CPython uses reference counting to implement memory management for all Python objects. The way this works is that each Python object is represented as a struct and each struct has a field in it giving the reference count. Whenever a new reference is made to the object, the reference count in that field is incremented. Whenever a reference to the object is given up, the reference count in that field is decremented. Once the reference count is zero the interpreter can be pretty sure the Python object is no longer needed and can free the memory allocated to the struct representing it.
Lots of things change the reference count of an object. Passing it to a function or assigning it to a (local or global) variable or an attribute of an object will increment the reference count (so will lots of other operations). The reverse of these decrements the reference count: for example, returning from a function decrements the reference count of all locals.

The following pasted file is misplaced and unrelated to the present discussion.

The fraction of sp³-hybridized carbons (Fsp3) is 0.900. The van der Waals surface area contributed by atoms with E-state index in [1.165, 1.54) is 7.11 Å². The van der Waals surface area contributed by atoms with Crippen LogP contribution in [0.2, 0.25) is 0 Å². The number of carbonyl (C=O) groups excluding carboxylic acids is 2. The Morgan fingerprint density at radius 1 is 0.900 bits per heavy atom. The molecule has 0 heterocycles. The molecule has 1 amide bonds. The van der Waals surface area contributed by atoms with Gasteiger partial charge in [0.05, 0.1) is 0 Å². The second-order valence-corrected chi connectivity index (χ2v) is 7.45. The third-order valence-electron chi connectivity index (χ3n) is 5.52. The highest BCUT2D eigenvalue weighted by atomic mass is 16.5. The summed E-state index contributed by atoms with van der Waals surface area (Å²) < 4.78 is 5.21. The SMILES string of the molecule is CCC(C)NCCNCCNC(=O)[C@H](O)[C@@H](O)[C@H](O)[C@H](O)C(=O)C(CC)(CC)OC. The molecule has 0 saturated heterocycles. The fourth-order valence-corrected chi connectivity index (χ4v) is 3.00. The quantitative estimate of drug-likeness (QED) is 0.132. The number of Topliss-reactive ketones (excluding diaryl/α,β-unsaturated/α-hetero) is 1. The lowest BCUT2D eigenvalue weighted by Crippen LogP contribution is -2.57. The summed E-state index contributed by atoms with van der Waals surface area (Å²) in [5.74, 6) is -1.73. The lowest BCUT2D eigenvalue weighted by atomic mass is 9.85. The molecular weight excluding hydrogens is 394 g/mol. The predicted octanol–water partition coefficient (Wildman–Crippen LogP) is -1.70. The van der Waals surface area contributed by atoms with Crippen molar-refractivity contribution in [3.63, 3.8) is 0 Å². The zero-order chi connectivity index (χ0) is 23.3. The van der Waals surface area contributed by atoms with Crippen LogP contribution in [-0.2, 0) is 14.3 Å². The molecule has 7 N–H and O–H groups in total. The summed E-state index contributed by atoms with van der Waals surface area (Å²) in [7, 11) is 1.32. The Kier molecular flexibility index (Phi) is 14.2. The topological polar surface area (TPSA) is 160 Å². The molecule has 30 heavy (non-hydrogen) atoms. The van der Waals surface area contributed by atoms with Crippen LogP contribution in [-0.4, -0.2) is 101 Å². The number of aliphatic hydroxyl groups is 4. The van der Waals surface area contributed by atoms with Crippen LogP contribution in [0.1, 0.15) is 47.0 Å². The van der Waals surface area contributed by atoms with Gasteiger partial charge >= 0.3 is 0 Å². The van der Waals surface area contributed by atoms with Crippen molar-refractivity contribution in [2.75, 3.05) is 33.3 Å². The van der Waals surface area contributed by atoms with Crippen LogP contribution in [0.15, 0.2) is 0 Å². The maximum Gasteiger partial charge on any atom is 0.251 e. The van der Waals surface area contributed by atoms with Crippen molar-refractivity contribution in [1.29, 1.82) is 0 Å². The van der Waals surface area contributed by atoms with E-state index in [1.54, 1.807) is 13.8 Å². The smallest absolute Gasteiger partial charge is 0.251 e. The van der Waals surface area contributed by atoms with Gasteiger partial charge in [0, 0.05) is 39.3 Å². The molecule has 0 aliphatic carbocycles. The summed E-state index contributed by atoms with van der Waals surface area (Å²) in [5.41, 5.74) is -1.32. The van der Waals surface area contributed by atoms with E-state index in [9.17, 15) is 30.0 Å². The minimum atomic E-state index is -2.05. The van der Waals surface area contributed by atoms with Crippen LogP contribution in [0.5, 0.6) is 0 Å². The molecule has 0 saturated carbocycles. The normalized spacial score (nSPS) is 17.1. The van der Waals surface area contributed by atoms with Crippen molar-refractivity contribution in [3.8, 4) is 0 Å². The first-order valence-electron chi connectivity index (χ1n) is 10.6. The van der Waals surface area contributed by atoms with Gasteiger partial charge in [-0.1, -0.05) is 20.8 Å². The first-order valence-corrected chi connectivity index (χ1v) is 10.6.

The reason all that is relevant to your question is that it should give you some idea of why the copy-on-write behavior you get out of
fork() isn't going to help you save a whole lot of memory. Almost immediately, the CPython runtime is going to visit a large portion of the memory pages (the base unit of memory copy-on-write considers - often 4kB, perhaps larger) and replace lots of 2s with 3s or 4s with 3s or whatever. This will force much of the memory for the process to be copied.
An event-driven system will help with this by letting you do many I/O-bound tasks concurrently. You can still use multiple processes (at least with Twisted) to take advantage of the extra CPU resources you have at your disposal. A single, event-driven process can do all of the necessary networking and then hand off the resulting data to worker processes that get to use the rest of your CPUs. You can be more precise in what code you run in those extra processes, though. From your question, I suspect you think that your workers don't need everything that has been loaded into your "main" process. Using Twisted's process management APIs, they won't have to spend any memory on those things.